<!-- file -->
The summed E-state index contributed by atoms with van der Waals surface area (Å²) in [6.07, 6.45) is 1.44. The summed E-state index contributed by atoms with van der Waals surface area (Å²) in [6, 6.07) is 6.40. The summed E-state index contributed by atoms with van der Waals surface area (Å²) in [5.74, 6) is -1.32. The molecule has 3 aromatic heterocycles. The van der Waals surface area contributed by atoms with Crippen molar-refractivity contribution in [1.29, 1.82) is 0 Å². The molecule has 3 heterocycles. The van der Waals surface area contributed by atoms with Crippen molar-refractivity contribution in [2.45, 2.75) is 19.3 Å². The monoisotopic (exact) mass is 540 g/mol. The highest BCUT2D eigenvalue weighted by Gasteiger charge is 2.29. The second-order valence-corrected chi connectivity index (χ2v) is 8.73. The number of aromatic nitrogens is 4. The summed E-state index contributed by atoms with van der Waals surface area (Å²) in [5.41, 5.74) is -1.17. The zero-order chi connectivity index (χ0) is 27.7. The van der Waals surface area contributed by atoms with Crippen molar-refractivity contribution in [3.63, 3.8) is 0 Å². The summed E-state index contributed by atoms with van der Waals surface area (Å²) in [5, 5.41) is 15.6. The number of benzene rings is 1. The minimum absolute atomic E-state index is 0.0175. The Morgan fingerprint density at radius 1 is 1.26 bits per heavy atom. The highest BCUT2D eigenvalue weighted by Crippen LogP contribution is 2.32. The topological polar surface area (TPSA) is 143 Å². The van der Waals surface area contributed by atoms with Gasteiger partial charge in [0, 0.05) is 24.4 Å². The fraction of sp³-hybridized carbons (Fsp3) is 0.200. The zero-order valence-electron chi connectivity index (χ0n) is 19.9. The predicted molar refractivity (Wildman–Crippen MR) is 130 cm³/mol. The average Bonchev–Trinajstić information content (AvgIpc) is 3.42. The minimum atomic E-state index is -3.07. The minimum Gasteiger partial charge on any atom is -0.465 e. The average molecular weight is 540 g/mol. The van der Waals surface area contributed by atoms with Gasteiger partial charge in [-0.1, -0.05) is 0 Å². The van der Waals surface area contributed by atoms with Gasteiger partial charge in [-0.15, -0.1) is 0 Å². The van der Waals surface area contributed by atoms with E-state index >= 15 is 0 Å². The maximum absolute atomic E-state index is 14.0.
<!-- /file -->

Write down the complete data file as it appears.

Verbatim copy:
The summed E-state index contributed by atoms with van der Waals surface area (Å²) in [6.07, 6.45) is 1.44. The summed E-state index contributed by atoms with van der Waals surface area (Å²) in [6, 6.07) is 6.40. The summed E-state index contributed by atoms with van der Waals surface area (Å²) in [5.74, 6) is -1.32. The molecule has 3 aromatic heterocycles. The van der Waals surface area contributed by atoms with Crippen molar-refractivity contribution in [1.29, 1.82) is 0 Å². The molecule has 3 heterocycles. The van der Waals surface area contributed by atoms with Crippen molar-refractivity contribution in [2.45, 2.75) is 19.3 Å². The monoisotopic (exact) mass is 540 g/mol. The highest BCUT2D eigenvalue weighted by Gasteiger charge is 2.29. The second-order valence-corrected chi connectivity index (χ2v) is 8.73. The number of aromatic nitrogens is 4. The summed E-state index contributed by atoms with van der Waals surface area (Å²) in [5.41, 5.74) is -1.17. The zero-order chi connectivity index (χ0) is 27.7. The van der Waals surface area contributed by atoms with Crippen molar-refractivity contribution in [3.63, 3.8) is 0 Å². The summed E-state index contributed by atoms with van der Waals surface area (Å²) in [5, 5.41) is 15.6. The number of benzene rings is 1. The minimum absolute atomic E-state index is 0.0175. The Morgan fingerprint density at radius 1 is 1.26 bits per heavy atom. The highest BCUT2D eigenvalue weighted by Crippen LogP contribution is 2.32. The topological polar surface area (TPSA) is 143 Å². The van der Waals surface area contributed by atoms with Gasteiger partial charge in [0, 0.05) is 24.4 Å². The fraction of sp³-hybridized carbons (Fsp3) is 0.200. The zero-order valence-electron chi connectivity index (χ0n) is 19.9. The predicted molar refractivity (Wildman–Crippen MR) is 130 cm³/mol. The average Bonchev–Trinajstić information content (AvgIpc) is 3.42. The minimum atomic E-state index is -3.07. The minimum Gasteiger partial charge on any atom is -0.465 e. The average molecular weight is 540 g/mol. The van der Waals surface area contributed by atoms with Gasteiger partial charge in [-0.1, -0.05) is 0 Å². The van der Waals surface area contributed by atoms with Gasteiger partial charge in [-0.15, -0.1) is 0 Å². The van der Waals surface area contributed by atoms with E-state index >= 15 is 0 Å². The maximum absolute atomic E-state index is 14.0.